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Thread: Culture shock experiences

  1. #41
    lurking Array Rasofy's Avatar
    Join Date
    Mar 2011
    5w6 sp/sx


    Quote Originally Posted by chubber View Post
    This is good to know, but I found that my ESFJ friend is always on time to go out, or when she goes to the bathroom. She always nags me about this rice and beans that her mama makes and then I get to hear how wrong mine is, since I have no clue as to how to prepare it. Interesting that you mention that it is socially acceptable to refuse food. My ESFJ bluntly refuses food, straight to my face. (She is from Brazil, North Eastern side). Showers 3 times a day, but quickly.
    Is refusing food considered rude in South Africa? 2-3 showers a day is pretty standard here.

    She places the toilet paper in the bin, I thought that was odd. Our sewerage system can handle toilet paper, so I told her, it's ok for that.
    Yeah, here it works that way. Our system is kinda in comparison, but we adapt. Where I used to work, there was a system that made the bathroom smell good, while making a sound that avoids letting people know whether you urinating or pooping, lol. I suppose that's not new though.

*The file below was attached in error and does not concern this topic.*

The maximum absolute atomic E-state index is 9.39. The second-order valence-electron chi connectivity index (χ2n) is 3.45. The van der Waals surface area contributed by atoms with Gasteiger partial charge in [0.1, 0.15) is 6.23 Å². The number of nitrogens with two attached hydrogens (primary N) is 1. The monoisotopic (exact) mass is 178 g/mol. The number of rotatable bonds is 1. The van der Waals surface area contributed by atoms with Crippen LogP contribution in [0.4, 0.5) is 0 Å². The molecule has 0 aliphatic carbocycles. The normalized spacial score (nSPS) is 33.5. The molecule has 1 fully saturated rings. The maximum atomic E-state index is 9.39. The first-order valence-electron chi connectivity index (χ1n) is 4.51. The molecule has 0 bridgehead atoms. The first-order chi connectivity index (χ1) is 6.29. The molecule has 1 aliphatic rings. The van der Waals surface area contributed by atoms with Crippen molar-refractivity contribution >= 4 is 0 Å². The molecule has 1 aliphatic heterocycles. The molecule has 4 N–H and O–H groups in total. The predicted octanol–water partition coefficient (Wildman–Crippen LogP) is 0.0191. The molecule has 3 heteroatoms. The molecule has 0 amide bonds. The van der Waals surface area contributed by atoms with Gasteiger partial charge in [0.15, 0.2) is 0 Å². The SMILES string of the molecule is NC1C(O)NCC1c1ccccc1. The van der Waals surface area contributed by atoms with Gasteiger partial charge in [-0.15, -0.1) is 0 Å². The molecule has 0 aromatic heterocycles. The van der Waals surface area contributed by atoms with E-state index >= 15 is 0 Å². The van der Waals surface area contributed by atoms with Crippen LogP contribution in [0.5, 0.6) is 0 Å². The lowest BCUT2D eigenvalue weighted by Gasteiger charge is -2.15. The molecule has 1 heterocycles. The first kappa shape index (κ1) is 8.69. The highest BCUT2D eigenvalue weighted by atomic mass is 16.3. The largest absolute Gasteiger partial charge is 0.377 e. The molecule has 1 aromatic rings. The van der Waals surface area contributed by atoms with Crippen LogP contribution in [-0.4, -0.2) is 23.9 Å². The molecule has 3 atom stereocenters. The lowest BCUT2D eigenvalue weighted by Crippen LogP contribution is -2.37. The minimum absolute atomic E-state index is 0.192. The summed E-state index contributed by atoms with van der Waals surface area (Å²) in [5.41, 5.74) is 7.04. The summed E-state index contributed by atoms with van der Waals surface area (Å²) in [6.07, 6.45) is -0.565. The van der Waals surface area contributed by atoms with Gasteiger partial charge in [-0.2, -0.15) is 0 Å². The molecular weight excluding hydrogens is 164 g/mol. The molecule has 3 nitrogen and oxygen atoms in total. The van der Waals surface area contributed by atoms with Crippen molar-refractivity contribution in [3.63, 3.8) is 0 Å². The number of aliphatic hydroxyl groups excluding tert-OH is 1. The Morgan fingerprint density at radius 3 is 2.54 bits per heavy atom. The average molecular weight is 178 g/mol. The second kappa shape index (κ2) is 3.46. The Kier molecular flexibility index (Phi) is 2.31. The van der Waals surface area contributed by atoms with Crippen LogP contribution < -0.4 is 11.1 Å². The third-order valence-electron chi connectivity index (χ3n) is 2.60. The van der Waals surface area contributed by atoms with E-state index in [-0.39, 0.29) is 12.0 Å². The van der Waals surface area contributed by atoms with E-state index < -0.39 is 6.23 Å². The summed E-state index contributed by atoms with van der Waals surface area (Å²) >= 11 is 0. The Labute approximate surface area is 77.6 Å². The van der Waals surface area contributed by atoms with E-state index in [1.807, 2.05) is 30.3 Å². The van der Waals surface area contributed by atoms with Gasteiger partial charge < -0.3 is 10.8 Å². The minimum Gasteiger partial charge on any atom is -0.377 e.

2. #42
    Post Human Post Array Qlip's Avatar
    Join Date
    Jul 2010
    4w5 sp/sx


    Moved from my hometown in the Southwest US to the Midwest, the pervasiveness of light skinned people freaked me out.

  3. #43
    Meat Tornado Array DiscoBiscuit's Avatar
    Join Date
    Apr 2009


    Everything was too small for me in England. Hallways were too narrow, some ceilings to low. The drinks (except for alcohol) were too small with no ice.

    I love the fact that words that would not fly in casual conversation in the US are just fine over there (cunt, cock and a host of others).

    They had no real A/C and it was one of the hottest summers on record. The place I lived in DC didn't have great A/C either, but the heater was worse.

    It's not cool having to sleep in a jacket. It was expensive in England, but I was studying at Cambridge so it wasn't as pricey as London.

    DC on the other hand was quite expensive. One bar I went to, the cheapest drink they had was a $6 bottle of Amstel Light.

    DC is a liberal town, but its not so bad if you're working in politics b/c there were a lot of other republicans there. If you weren't running in those circles, prepare for people to assume you are the second coming of satan.

    An interesting thing happened though. I had a much easier time interacting with Democrats working in politics as well than I did with Democrats not working in politics.

    In fact the closest friends I made up there were dyed in the wool Democrats working on the hill.
    Your representative owes you, not his industry only, but his judgment; and he betrays, instead of serving you, if he sacrifices it to your opinion.
    - Edmund Burke

    8w9 sx/so

  4. #44
    Blind Guardian Array Haven's Avatar
    Join Date
    Apr 2011
    2w3 so/sp
    ESFj Ti


    @Southern Kross I'm from the US, I've been here a few months.
    {The Diplomat}

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